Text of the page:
Radly Balko argues that the government should implement “private” Social Security accounts, despite the recent financial difficulties. The subtitle of the article (as it appears at Reason) reads, “Why the market meltdown doesn’t negate the case for privatizing Social Security.” The meltdown itself does not negate that case; it was negated long ago, and the meltdown only reinforces the negation.
The first problem is that Balko calls them “private” accounts. They are no such thing. Under the Bush/Cato plan, people are forced to contribute to these accounts, and, as Balko hints, the accounts are controlled by federal politicians and bureaucrats. The plan wells from fascism, not the free market. It is perfectly in line with Bush’s partial nationalization of the financial sector with his bailout and buyouts. Federally directed investment in the stock market via Social Security would automatically expand federal control over the market, and it would invite ever more controls to “protect” people’s money. (I feel a blunt assessment is in order here, despite the fact that I’m usually a fan of Balko’s work.)
The Bush/Cato plan relies on an accounting fraud to gain initial plausibility. The key problem is that money directed toward the accounts would in no way reduce the existing liability for Social Security, until those with the accounts started to retire. The result is that those with accounts would end up paying the same amount into Social Security, directly or indirectly, in addition to the money they’d be forced to spend on the accounts.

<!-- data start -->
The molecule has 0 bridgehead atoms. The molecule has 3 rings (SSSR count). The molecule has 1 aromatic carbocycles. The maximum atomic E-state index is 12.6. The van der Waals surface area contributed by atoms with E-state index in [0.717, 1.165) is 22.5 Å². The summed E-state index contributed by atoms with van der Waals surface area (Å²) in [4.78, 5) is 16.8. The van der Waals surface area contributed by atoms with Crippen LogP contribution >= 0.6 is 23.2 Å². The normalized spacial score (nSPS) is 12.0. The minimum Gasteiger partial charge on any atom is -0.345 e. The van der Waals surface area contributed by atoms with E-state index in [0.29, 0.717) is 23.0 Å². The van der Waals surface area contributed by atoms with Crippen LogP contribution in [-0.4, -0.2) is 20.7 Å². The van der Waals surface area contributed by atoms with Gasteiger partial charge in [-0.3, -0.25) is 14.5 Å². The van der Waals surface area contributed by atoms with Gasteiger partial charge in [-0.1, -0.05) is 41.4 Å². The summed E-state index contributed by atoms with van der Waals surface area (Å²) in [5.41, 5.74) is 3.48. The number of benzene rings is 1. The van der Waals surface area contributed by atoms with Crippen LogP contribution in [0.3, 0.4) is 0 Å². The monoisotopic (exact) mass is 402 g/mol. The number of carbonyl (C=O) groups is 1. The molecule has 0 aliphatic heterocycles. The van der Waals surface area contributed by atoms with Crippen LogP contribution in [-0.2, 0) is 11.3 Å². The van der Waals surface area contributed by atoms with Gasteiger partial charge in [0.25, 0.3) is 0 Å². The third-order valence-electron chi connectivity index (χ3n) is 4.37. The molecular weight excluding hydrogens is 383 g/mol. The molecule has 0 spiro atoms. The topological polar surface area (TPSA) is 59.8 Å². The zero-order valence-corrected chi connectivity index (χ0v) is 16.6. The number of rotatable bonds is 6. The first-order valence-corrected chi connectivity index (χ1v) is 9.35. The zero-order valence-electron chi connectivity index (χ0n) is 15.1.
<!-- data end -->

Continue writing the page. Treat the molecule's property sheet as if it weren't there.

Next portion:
To get a better sense of this, consider the simple fact that the accounts are inessential. If people could spend less directly on Social Security, they could simply be allowed to keep that money, rather than forced to invest it in federally-controlled accounts, and their Social Security payoff could be reduced commensurately. But, as noted, that would do nothing to address Social Security shortfalls in the interim, so that money would have to be raised somehow, whether through direct taxes or more deficit spending. Alternately, Social Security benefits could be reduced, but if so they could be reduced without creating the federally-controlled accounts.
There is certainly a transition problem with Social Security. Many people in and near retirement rely on that money for their basic needs. It would be unjust as well as politically infeasible to cut off those benefits. As I’ve argued, the best way to phase out the system with the least amount of pain for all involved would be to slowly raise the retirement age. This would leave the benefits of those already on Social Security unchanged, and it would give those far from retirement many years to adjust their plans.
The central political problem of our day is that the failure of federal controls in the financial markets is being blamed on nonexistent free markets. By pretending that federally mandated and controlled accounts are somehow “private,” Balko et al contribute to the charade.